New fertilizer rules to get hearing

Some fear small farm, animal owners may be caught unaware

June 04, 1999|By Anne Haddad | Anne Haddad,SUN STAFF

New state regulations on manure and fertilizer could surprise non-farmers who may not realize they will have to comply.

Anyone who owns the equivalent of 8,000 pounds of any animal -- even dogs -- should attend a public hearing at 7 p.m. Wednesday at Westminster High School's auditorium, said David L. Greene, director of the Maryland Cooperative Extension in Carroll County.

Farmers have been waiting anxiously to learn more about the nutrient management regulations that will govern what they do with animal waste and how much chemical fertilizer they can spread on fields.

The hearing held by the Maryland Department of Agriculture will provide answers and a forum for comments.

The new rules will apply to anyone who owns a total of 8,000 pounds of animals. That works out to be about eight cows, 20 hogs or as few as four horses, Greene said.

Most of the state's farmers have been involved in voluntary nutrient management practices, but there is no penalty for those who do not participate. The new law requires participation and will impose fines of $250 to $2,000 a year for those who do not comply after a first violation.

The new regulations will affect people who plant as few as 10 acres of any crop and anyone who earns at least $2,500 from a farm operation. It is those smaller farmers and horse owners that some worry will be caught by surprise.

"They're not in our network," said Greene, whose office is tapped into the farmers, but isn't necessarily consulted by people who have a few horses for their own recreation. "I'm not sure they're aware of this."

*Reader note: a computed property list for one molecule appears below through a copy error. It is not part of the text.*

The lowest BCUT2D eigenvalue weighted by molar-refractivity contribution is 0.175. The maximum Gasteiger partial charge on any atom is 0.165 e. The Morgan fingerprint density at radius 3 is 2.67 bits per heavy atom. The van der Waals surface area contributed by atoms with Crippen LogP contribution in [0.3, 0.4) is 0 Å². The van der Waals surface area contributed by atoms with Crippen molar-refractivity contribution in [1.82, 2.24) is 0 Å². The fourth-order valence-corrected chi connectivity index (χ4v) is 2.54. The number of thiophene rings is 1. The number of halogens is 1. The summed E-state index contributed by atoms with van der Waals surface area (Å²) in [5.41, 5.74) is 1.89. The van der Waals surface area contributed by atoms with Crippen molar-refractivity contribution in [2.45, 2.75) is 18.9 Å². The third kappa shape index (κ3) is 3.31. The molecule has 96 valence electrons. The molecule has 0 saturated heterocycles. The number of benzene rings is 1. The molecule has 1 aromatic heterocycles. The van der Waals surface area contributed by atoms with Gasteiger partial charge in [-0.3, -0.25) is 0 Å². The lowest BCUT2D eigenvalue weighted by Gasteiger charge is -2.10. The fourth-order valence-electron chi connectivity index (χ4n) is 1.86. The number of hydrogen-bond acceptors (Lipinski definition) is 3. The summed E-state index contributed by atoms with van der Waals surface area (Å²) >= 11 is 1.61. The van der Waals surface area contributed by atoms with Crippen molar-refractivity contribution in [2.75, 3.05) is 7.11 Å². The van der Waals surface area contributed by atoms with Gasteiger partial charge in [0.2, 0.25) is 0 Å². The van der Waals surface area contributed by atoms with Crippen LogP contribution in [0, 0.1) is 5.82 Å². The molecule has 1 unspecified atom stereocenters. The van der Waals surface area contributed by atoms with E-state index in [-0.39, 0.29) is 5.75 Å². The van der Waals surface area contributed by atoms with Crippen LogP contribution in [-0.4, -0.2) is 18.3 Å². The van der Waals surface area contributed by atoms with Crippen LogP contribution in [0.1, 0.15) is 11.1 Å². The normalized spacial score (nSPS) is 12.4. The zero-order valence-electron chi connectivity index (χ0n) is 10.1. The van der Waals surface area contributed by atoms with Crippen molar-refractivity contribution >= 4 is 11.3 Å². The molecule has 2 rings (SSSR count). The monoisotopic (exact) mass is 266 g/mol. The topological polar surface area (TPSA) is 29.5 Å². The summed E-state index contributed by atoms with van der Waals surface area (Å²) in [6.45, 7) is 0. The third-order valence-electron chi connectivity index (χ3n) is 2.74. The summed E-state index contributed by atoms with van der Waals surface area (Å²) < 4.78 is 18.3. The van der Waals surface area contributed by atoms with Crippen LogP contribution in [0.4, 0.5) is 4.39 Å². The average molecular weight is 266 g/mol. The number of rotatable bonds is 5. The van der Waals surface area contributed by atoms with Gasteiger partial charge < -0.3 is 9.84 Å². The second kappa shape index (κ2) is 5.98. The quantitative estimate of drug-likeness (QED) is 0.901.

Greene said the hearings are an important step before the regulations are made final. Farmers have a chance to review them for practicality and offer advice to department.

"You can't go up and say, `We don't want the law.' That's not an option. But there are aspects that are particularly onerous, and this hearing will give people the opportunity to comment on that," he said.

For example, the proposed guidelines direct farmers not to spread manure on frozen ground. But if farmers wait until the ground thaws in March, their manure-spreading vehicles would tear up the young grain plants that winter over and begin growing again with the spring thaw.

Also, poultry operations such as County Fair Farms in northern Carroll County have found that spreading the dry chicken manure on fields in the winter decreases the chances that fly larvae will hatch, said Dan Snyder, complex manager for the egg-laying houses.

The hearing Wednesday is one of six that are being held across the state by the Department of Agriculture, which will be in charge of enforcing the regulations.

The regulations were developed over the last year by a committee of the Maryland Department of Agriculture, to carry out legislation passed in 1998 in reaction to the Pfiesteria outbreaks in southern Maryland waters two years ago.

Although a link between nutrient runoff into streams has not been proven as the cause of the Pfiesteria outbreak, scientists believe the runoff feeds the fish-killing microbe.

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